I often edit for flow by section first, and then edit for flow by the piece as a whole. I’ll read all sections and rearrange the content within them if need be, or ask the writer to take care of it. By the time I read the whole piece, if I feel any sections need to be rearranged, I’ll do that then.
When I’m done I’ll do a quick once over to make sure I didn’t miss anything, and then send it off!Create an Editorial Checklist
Here’s a quick checklist you can follow to master the bare-bones-basics of content editing:
- Reread the initial brief and materials
- Check basic grammar and spelling
- Check for readability, tone of voice and structure
- Check whether statistics are credible and correctly attributed
- Check referring content sources and quotes
- Check whether headings are value-driven
- Check for opportunities to expand on value
- Edit for on-page SEO
Provide constructive feedback and help writers grow
Once you’ve edited a piece of content, providing clear feedback will help writers understand what they’re doing well and what to adapt for future pieces.
It will also help them become better writers, which means everyone wins.
Erica's feedback process is all about constructive criticism. Give positive feedback when things are good, instead of only pointing out things that are bad. Let the writer know if you think the piece reads well overall, if there were consistent grammar issues to keep an eye on, where repetitive words or phrases were used too often and so forth.
Give as much feedback as possible early on in a relationship with a writer, as this is when habits are developed. If you let something go early on, it will be much harder to correct down the line.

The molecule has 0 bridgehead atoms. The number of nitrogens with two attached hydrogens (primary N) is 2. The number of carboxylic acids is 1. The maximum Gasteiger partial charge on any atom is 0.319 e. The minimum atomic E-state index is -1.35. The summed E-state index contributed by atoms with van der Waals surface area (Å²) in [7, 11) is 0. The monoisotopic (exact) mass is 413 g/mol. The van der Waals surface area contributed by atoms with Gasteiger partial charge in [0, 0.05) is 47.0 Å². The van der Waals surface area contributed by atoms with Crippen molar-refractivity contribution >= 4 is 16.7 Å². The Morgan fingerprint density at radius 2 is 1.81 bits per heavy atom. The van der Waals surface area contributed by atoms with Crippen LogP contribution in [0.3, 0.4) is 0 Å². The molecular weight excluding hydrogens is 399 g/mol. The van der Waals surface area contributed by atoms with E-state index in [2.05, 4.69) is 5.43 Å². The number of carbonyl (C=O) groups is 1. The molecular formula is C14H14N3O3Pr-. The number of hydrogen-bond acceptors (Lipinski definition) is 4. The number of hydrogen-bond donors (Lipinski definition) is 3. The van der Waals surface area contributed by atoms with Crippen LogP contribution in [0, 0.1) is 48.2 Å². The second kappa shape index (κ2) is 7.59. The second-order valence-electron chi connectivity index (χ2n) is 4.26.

Step 4: Empowering your writers to create exceptional content
To bring out the best in your writers, it’s important to establish a relationship built on trust.
“To bring out the absolute best in your writers, make them feel as if they are part of your team! When you recruit a specialist, they don’t just provide a service you pay for – they free up your time so you can do bigger, more complicated things!
Here are a few ideas for making your writers (or freelancers) feel more at home, and as a result, bring out the best in them:
Pay their invoices on time! Imagine the dissatisfaction of your employees if you’d be late with their paycheck for two weeks. While freelancers are more relaxed, they will be more motivated to work with you on a recurring basis if you pay them on time.
Always provide a detailed brief of the work required. Unless your freelance writer is providing you with strategy services, you’ll need to send them detailed briefs (from keywords to a light outline and potentially, some similar examples). We use the Jobs to be Done (JTBD) framework and always write out why the content piece should exist to enrich our briefs.
Brief them on company changes that might be relevant to them. This could be a new content piece soon to be published, a looming rebrand or revamp of your buyer personas.
Help them out – give a testimonial or refer them to other, non-competing brands.
Remember this is a two-way relationship. Ask for their advice when appropriate and be open to feedback!”
How to make writers love working with you
I asked some of my favourite freelance writers the question:
What do you love most about working with your favourite clients?
Here’s what they had to say: